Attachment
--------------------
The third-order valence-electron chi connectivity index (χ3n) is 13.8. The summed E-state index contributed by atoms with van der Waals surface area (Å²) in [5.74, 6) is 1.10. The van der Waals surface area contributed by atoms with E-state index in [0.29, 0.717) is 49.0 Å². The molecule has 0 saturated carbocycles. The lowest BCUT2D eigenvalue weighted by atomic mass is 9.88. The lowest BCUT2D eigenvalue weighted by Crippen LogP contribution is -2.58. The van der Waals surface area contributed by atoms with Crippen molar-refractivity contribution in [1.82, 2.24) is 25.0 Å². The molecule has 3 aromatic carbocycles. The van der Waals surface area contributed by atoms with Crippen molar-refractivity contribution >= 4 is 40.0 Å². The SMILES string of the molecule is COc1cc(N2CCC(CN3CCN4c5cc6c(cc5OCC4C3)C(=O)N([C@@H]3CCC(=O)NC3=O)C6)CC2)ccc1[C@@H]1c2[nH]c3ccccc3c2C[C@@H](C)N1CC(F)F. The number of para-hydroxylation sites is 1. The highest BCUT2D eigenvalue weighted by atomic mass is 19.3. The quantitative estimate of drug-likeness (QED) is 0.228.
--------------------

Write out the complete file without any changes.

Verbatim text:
The third-order valence-electron chi connectivity index (χ3n) is 13.8. The summed E-state index contributed by atoms with van der Waals surface area (Å²) in [5.74, 6) is 1.10. The van der Waals surface area contributed by atoms with E-state index in [0.29, 0.717) is 49.0 Å². The molecule has 0 saturated carbocycles. The lowest BCUT2D eigenvalue weighted by atomic mass is 9.88. The lowest BCUT2D eigenvalue weighted by Crippen LogP contribution is -2.58. The van der Waals surface area contributed by atoms with Crippen molar-refractivity contribution in [1.82, 2.24) is 25.0 Å². The molecule has 3 aromatic carbocycles. The van der Waals surface area contributed by atoms with Crippen molar-refractivity contribution >= 4 is 40.0 Å². The SMILES string of the molecule is COc1cc(N2CCC(CN3CCN4c5cc6c(cc5OCC4C3)C(=O)N([C@@H]3CCC(=O)NC3=O)C6)CC2)ccc1[C@@H]1c2[nH]c3ccccc3c2C[C@@H](C)N1CC(F)F. The number of para-hydroxylation sites is 1. The highest BCUT2D eigenvalue weighted by atomic mass is 19.3. The quantitative estimate of drug-likeness (QED) is 0.228.